But where is the renewal in our politics? Why are we still led by the wazee of eras past? Why are we still looking to the economic strategies of yesteryear to deliver development? Look around you: we are still thinking raw materials rather than fibre optics, aid rather than investment, big cars rather than big ideas. Don’t blame the wazee for that – they’re only doing what they know well, the “plan A” that worked in the seventies. It’s down to the renewers to suggest something else.

But we have so many young parliamentarians and young ministers, you protest. But I ask again: where’s the renewal? Where are the big, bold, new ideas for various sectors of the economy? Where are the investments in knowledge, the emphasis on technology, the focus on productivity? These are the things that will propel our economic growth tomorrow, but on whose agenda are they to be found? They may look young and dress young, some of our new leaders; but thus far they have shown us that their mindsets are of the same antique era.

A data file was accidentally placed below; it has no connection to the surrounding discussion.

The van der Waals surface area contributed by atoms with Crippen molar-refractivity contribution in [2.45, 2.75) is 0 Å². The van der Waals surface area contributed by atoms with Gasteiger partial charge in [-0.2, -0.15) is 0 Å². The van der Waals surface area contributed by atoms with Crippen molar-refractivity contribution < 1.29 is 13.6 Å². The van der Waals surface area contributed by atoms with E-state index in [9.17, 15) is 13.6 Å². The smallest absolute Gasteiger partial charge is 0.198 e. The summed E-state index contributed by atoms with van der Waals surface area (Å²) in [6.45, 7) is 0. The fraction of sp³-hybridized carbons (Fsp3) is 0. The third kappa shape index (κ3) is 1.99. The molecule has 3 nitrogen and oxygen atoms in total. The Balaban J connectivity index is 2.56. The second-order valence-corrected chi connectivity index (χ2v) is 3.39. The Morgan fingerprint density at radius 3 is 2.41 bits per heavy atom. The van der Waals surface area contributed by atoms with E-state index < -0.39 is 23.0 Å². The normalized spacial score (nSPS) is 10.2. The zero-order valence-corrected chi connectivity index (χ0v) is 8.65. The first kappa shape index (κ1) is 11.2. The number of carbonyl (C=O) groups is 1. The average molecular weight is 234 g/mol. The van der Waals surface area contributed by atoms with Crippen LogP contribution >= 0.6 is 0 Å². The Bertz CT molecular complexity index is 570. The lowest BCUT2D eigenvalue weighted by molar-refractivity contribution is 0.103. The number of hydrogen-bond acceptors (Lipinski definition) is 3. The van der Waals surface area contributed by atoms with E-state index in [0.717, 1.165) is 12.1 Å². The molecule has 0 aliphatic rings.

The leaders who will represent the 21st century in this land have yet to emerge. But why is that? If you ask young people why they do not step forward to vie for leadership, they will tell you that no one giving them means to do so. We lack funding and training, they moan. We lack platforms and institutions, they cry. The old ones lock us out, they grumble.

Oh, please. By what astounding hope does any young person expect leadership to be handed over in a neat package? That those who have accumulated power over the decades will just pass the baton in the interests of revitalisation? It’s strong coffee time. Leaders do not come out of a production line; they do not generally emerge fully trained out of institutions ready to take over the reins as part of a smooth succession plan. Certainly at history’s inflection points the old world does not play midwife to the new.